Charles Fraser brought to Hilton Head Island a vision for a new kind of island resort, one that would shape the County’s culture and economy well into the 21st century.
In 1950, Hilton Head Island had 1,000 residents. There was no bridge to the mainland, no electricity, and no telephone service. That year Joseph Fraser and Fred Hack purchased two-thirds of the island, and created the Hilton Head Company. During the next two years, the company cut over one million feet of lumber. The two men then decided to develop the island as a retirement and vacation destination for the wealthy. The prospect for their success was sealed in 1956, when public electricity arrived, and a bridge was built to connect the island to the mainland.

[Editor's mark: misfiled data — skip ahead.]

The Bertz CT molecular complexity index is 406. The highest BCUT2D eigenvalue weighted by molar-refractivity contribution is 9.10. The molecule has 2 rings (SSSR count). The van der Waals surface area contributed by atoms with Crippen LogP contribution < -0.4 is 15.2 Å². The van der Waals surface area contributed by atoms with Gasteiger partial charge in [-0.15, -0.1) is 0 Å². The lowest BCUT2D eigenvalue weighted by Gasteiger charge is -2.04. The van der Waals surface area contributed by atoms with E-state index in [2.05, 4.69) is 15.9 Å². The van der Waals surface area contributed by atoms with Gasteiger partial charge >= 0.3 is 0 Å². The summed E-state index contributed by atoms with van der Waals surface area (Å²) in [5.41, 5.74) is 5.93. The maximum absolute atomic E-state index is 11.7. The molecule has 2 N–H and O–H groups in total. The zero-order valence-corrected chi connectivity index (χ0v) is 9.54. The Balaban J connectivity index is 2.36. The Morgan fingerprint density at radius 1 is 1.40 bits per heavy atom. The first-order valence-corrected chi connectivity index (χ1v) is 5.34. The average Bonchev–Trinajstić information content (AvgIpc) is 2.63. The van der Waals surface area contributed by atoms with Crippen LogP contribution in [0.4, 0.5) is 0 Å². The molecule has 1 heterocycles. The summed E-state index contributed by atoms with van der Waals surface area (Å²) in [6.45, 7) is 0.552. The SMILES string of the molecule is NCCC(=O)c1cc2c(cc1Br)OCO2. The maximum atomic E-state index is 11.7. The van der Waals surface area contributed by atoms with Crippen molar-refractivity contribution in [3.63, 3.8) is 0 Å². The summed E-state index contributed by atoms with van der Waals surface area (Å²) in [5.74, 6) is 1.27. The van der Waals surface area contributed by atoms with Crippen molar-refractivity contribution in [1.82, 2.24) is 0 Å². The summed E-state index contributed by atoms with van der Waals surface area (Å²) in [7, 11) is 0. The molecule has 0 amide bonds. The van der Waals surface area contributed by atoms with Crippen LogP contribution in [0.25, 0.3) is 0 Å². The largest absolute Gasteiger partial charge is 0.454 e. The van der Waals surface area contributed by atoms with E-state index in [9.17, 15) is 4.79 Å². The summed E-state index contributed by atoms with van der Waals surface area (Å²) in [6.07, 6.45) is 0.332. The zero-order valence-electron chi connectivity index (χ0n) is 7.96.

Fraser and Hack disagreed over how development should proceed. Fraser’s son Charles envisioned a resort community that created a harmonious partnership between nature and architecture. Charles Fraser and his brother, Joseph Jr, built Sea Pines Plantation. For the next 50 years Sea Pines was the model for development across Hilton Head. Its influence was felt on Dataw and Spring Islands, in Bluffton and Hardeeville, and across the County. As population increased, new businesses appeared, and roads and bridges were constructed.
This development had a profound effect on historic communities on Hilton Head and St. Helena islands. On Hilton Head, the local African American community went from being 90% of the population to less than 9%. Property values rose dramatically. Lands, used traditionally for hunting and fishing, became inaccessible.